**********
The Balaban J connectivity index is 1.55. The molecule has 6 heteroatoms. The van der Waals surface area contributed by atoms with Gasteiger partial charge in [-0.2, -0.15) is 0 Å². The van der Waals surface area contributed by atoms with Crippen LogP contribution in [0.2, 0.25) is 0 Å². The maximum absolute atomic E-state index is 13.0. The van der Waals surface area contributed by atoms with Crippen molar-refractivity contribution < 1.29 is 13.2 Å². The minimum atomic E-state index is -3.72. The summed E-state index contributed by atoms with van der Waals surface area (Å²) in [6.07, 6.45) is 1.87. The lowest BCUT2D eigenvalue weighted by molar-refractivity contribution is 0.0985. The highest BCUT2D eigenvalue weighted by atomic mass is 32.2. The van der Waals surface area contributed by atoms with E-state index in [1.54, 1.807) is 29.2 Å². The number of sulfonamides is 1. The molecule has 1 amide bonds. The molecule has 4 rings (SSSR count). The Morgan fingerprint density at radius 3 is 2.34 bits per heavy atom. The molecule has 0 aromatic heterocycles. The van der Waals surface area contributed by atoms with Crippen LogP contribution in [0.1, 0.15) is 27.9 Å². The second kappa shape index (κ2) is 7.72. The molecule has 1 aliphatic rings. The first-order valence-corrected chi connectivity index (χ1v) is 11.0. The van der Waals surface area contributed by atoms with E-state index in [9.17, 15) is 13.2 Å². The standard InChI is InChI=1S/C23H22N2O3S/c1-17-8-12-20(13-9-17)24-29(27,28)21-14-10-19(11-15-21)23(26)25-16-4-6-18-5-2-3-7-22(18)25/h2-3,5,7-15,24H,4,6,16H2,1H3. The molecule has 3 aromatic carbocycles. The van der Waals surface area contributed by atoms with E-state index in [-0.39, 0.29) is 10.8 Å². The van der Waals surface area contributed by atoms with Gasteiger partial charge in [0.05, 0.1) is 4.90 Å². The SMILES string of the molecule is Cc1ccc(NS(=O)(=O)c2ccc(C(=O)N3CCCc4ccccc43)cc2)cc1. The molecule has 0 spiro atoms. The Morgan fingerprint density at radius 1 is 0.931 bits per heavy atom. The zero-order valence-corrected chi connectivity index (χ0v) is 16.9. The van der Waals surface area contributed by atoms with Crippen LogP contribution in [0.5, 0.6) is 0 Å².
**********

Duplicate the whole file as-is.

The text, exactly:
The Balaban J connectivity index is 1.55. The molecule has 6 heteroatoms. The van der Waals surface area contributed by atoms with Gasteiger partial charge in [-0.2, -0.15) is 0 Å². The van der Waals surface area contributed by atoms with Crippen LogP contribution in [0.2, 0.25) is 0 Å². The maximum absolute atomic E-state index is 13.0. The van der Waals surface area contributed by atoms with Crippen molar-refractivity contribution < 1.29 is 13.2 Å². The minimum atomic E-state index is -3.72. The summed E-state index contributed by atoms with van der Waals surface area (Å²) in [6.07, 6.45) is 1.87. The lowest BCUT2D eigenvalue weighted by molar-refractivity contribution is 0.0985. The highest BCUT2D eigenvalue weighted by atomic mass is 32.2. The van der Waals surface area contributed by atoms with E-state index in [1.54, 1.807) is 29.2 Å². The number of sulfonamides is 1. The molecule has 1 amide bonds. The molecule has 4 rings (SSSR count). The Morgan fingerprint density at radius 3 is 2.34 bits per heavy atom. The molecule has 0 aromatic heterocycles. The van der Waals surface area contributed by atoms with Crippen LogP contribution in [0.1, 0.15) is 27.9 Å². The second kappa shape index (κ2) is 7.72. The molecule has 1 aliphatic rings. The first-order valence-corrected chi connectivity index (χ1v) is 11.0. The van der Waals surface area contributed by atoms with E-state index in [9.17, 15) is 13.2 Å². The standard InChI is InChI=1S/C23H22N2O3S/c1-17-8-12-20(13-9-17)24-29(27,28)21-14-10-19(11-15-21)23(26)25-16-4-6-18-5-2-3-7-22(18)25/h2-3,5,7-15,24H,4,6,16H2,1H3. The molecule has 3 aromatic carbocycles. The van der Waals surface area contributed by atoms with E-state index in [-0.39, 0.29) is 10.8 Å². The van der Waals surface area contributed by atoms with Gasteiger partial charge in [0.05, 0.1) is 4.90 Å². The SMILES string of the molecule is Cc1ccc(NS(=O)(=O)c2ccc(C(=O)N3CCCc4ccccc43)cc2)cc1. The molecule has 0 spiro atoms. The Morgan fingerprint density at radius 1 is 0.931 bits per heavy atom. The zero-order valence-corrected chi connectivity index (χ0v) is 16.9. The van der Waals surface area contributed by atoms with Crippen LogP contribution in [0.5, 0.6) is 0 Å².